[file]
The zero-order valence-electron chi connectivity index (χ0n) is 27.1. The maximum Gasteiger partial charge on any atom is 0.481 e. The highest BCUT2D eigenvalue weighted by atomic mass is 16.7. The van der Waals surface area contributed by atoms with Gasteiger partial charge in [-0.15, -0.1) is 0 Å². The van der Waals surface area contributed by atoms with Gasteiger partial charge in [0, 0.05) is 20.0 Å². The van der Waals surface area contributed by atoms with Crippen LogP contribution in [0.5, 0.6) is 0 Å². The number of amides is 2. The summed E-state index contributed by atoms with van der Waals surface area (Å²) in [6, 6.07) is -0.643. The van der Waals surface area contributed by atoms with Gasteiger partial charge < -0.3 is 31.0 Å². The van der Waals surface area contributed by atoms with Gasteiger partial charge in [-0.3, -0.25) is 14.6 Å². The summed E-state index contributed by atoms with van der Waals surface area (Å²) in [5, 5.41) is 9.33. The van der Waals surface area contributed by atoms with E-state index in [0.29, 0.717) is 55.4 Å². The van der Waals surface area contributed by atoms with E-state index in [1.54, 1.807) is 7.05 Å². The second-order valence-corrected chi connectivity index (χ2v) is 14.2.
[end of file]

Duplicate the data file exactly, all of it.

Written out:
The zero-order valence-electron chi connectivity index (χ0n) is 27.1. The maximum Gasteiger partial charge on any atom is 0.481 e. The highest BCUT2D eigenvalue weighted by atomic mass is 16.7. The van der Waals surface area contributed by atoms with Gasteiger partial charge in [-0.15, -0.1) is 0 Å². The van der Waals surface area contributed by atoms with Gasteiger partial charge in [0, 0.05) is 20.0 Å². The van der Waals surface area contributed by atoms with Crippen LogP contribution in [0.5, 0.6) is 0 Å². The number of amides is 2. The summed E-state index contributed by atoms with van der Waals surface area (Å²) in [6, 6.07) is -0.643. The van der Waals surface area contributed by atoms with Gasteiger partial charge < -0.3 is 31.0 Å². The van der Waals surface area contributed by atoms with Gasteiger partial charge in [-0.3, -0.25) is 14.6 Å². The summed E-state index contributed by atoms with van der Waals surface area (Å²) in [5, 5.41) is 9.33. The van der Waals surface area contributed by atoms with E-state index in [0.29, 0.717) is 55.4 Å². The van der Waals surface area contributed by atoms with E-state index in [1.54, 1.807) is 7.05 Å². The second-order valence-corrected chi connectivity index (χ2v) is 14.2.